Flick of the Day: The Yakuza

Sydney Pollack, who passed away in May 2008, was one of the great underestimated talents of American cinema in the last century. A director, producer and actor, he was a multi talented individual who won two Academy Awards. Perhaps his most endearing talent was his ability as an artist to turn his hand to a diverse range of genres. From comedy to thrillers to romance to drama, he could direct a picture. In this vein, today's flick of the day is The Yakuza, a 1974 Japan set neo-noir.
A film that was little seen on its original release, The Yakuza was directed by Pollack from a script by Paul Schrader who would go onto find greater fame with his script for Taxi Driver and Blue Collar. An ageing Robert Mitchum is Harry Kilmer, an ex-military policeman asked to return to Japan by an old friend to intervene on behalf of his daughter who has been kidnapped by members of the Yakuza. Kilmer has not been back to Japan for 20 years since the last days of the occupation and returning brings back many memories. He reconnects with his old flame Eiko and her brother Ken, who was a high ranking Yakuza when Harry left Japan and Harry's sworn enemy. Ken is played by the great Japanese actor Takakura Ken. Ken has always resented Harry as he took care of Eiko during the war and thus is owed a debt that cannot be repaid by Ken. In an effort to repay this debt, Harry and Ken, who has left the Yakuza, join forces to save the girl. All however is not as it seems and Harry is forced to see where his true loyalties and those of his friends lie as the film moves to a dramatic and fitting finale.
The Yakuza is an unusual film for its era, even in the supposedly enlightened 70's. It displays a strong degree of cultural sensitivity and a surprisingly deep understanding of Japanese culture. This is perhaps due to Paul Schrader's meticulously researched script, based on a story by his brother Leonard. Schrader was one of the great writing talents to emerge from the 70's new wave of American cinema and though he would go on to greater things, this is a fine debut. The film is very much an exploration of the themes of guilt and honour. Mitchum's Harry is a world weary vet who has to question his past actions and even his point of view to reconcile with Ken and become immersed once more in Japanese culture.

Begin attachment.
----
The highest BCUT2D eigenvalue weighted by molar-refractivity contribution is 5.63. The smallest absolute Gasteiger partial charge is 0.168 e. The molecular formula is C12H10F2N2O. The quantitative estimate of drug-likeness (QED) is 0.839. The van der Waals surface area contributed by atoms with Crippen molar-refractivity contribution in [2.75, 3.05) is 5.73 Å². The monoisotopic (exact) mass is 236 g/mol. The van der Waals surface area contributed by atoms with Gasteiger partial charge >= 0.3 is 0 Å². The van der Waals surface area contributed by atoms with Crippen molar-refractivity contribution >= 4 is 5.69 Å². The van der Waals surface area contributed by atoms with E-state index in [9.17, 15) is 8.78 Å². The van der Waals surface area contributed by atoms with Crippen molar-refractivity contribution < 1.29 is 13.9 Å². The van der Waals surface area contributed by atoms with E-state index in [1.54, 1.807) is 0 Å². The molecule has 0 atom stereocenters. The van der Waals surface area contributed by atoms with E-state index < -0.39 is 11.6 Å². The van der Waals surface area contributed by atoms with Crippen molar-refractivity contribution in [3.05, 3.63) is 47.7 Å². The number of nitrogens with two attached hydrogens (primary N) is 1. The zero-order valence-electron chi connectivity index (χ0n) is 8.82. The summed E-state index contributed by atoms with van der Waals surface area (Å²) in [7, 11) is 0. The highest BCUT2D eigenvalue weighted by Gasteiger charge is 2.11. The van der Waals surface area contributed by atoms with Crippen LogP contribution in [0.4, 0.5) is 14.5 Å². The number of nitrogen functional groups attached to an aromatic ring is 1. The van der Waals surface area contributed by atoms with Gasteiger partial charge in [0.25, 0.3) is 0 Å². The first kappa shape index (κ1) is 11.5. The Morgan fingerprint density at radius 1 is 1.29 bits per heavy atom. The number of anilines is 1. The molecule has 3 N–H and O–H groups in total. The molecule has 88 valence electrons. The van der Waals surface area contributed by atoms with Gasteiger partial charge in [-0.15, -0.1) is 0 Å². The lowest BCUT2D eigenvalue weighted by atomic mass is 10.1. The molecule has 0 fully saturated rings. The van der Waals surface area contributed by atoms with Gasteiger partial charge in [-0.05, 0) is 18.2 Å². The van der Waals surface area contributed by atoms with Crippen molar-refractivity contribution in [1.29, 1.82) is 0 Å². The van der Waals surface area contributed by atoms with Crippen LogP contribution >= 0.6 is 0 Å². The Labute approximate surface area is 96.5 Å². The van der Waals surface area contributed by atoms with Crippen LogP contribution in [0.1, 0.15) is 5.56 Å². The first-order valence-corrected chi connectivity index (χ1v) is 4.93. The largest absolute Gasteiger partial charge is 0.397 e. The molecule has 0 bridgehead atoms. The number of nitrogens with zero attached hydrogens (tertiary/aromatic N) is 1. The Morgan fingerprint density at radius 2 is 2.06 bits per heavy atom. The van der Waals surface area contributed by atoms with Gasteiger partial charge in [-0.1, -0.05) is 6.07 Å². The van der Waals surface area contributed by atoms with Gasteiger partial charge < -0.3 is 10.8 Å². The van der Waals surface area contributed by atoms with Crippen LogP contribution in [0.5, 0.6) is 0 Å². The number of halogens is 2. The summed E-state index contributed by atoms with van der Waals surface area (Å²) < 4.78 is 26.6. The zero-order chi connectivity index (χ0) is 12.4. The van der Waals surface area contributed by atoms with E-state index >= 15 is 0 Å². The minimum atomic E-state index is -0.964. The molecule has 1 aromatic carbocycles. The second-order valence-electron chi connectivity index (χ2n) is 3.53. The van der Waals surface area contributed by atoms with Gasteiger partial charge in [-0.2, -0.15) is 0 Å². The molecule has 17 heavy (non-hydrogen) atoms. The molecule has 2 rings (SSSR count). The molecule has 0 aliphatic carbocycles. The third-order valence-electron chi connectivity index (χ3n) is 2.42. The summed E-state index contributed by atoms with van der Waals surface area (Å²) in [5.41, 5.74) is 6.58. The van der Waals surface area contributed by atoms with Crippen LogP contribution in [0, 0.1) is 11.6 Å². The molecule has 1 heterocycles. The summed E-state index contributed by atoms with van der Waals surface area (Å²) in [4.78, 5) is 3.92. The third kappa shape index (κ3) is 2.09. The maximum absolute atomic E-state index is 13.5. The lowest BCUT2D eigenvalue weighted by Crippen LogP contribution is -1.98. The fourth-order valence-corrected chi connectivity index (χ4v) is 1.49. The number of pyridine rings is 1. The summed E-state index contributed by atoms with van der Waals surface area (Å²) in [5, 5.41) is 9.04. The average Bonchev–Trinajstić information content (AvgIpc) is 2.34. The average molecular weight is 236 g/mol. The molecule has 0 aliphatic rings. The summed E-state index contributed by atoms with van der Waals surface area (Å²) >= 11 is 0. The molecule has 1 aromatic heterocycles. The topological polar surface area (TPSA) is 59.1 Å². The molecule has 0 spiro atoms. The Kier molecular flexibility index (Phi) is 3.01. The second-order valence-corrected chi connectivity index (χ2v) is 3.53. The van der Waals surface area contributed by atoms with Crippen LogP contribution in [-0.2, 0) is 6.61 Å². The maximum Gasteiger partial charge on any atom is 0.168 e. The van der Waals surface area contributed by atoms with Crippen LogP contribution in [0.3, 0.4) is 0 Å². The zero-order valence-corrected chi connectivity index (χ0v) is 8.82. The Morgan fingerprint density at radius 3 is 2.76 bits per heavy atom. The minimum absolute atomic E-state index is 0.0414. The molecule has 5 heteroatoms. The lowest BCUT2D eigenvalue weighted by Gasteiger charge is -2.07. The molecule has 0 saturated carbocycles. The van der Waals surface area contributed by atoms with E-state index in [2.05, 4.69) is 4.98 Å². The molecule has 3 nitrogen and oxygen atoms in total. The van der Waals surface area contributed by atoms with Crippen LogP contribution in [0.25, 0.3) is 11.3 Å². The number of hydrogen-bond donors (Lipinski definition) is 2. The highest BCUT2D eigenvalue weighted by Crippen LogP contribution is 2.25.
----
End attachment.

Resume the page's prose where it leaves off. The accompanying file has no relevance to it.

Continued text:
Pollack as a director has always been more known for his ability to draw performances from actors then for a distinct visual style and this is evident in this film. Mitchum gives one of the best performances of his later career and gives this appearance throughout of carrying a great burden on his shoulders, namely his past. That said, the film is visually stylish, making great use of the almost otherworldly nature of hyper modern Japan. There is colour galore, with an Autumnal tone throughout perhaps to enforce the feeling of impending death.

It really is a shame that this film was not seen by a wider audience on its release as it is a gem. A surprisingly intelligent and deep tale will hold your interest throughout while Ken and Harry form a great partnership. At times a sober and quiet meditation on sacrifice, it introduces western audiences to the nature of Japanese culture and beliefs. Yet in the end, it delivers a thrilling and spectacular denouement in which Ken shows his incredible skills with a katana.
The decision to use ethnic actors and to film in Japan may not seem ground breaking for a modern cinema goer but they were at the time. You have to imagine this is an era where it was only a few short years on from Genghis Khan being played by John Wayne or an Apache Native American being played by Burt Lancaster. It is a good thing that this is no longer something seen as acceptable and yet it sets this film apart and marks it as something which along with the subject matter, is ahead of its time. A fine film.